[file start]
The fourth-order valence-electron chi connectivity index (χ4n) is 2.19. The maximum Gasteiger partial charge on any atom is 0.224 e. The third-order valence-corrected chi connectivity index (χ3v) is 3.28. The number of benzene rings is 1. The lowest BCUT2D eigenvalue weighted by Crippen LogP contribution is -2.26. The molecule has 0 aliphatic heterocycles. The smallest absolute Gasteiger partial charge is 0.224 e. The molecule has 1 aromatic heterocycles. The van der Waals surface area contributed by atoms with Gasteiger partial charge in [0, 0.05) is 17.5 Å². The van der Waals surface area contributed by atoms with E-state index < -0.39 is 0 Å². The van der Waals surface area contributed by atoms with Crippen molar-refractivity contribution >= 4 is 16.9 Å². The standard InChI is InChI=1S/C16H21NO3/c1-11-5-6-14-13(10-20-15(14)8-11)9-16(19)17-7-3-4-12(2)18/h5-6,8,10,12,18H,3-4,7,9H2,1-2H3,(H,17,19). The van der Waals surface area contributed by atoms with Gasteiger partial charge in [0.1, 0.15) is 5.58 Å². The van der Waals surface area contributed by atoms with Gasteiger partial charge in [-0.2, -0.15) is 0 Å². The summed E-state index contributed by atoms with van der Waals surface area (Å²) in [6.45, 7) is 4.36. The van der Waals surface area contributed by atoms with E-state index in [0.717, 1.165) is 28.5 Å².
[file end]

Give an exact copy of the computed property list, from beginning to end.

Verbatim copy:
The fourth-order valence-electron chi connectivity index (χ4n) is 2.19. The maximum Gasteiger partial charge on any atom is 0.224 e. The third-order valence-corrected chi connectivity index (χ3v) is 3.28. The number of benzene rings is 1. The lowest BCUT2D eigenvalue weighted by Crippen LogP contribution is -2.26. The molecule has 0 aliphatic heterocycles. The smallest absolute Gasteiger partial charge is 0.224 e. The molecule has 1 aromatic heterocycles. The van der Waals surface area contributed by atoms with Gasteiger partial charge in [0, 0.05) is 17.5 Å². The van der Waals surface area contributed by atoms with E-state index < -0.39 is 0 Å². The van der Waals surface area contributed by atoms with Crippen molar-refractivity contribution >= 4 is 16.9 Å². The standard InChI is InChI=1S/C16H21NO3/c1-11-5-6-14-13(10-20-15(14)8-11)9-16(19)17-7-3-4-12(2)18/h5-6,8,10,12,18H,3-4,7,9H2,1-2H3,(H,17,19). The van der Waals surface area contributed by atoms with Gasteiger partial charge in [0.1, 0.15) is 5.58 Å². The van der Waals surface area contributed by atoms with Gasteiger partial charge in [-0.2, -0.15) is 0 Å². The summed E-state index contributed by atoms with van der Waals surface area (Å²) in [6.45, 7) is 4.36. The van der Waals surface area contributed by atoms with E-state index in [0.717, 1.165) is 28.5 Å².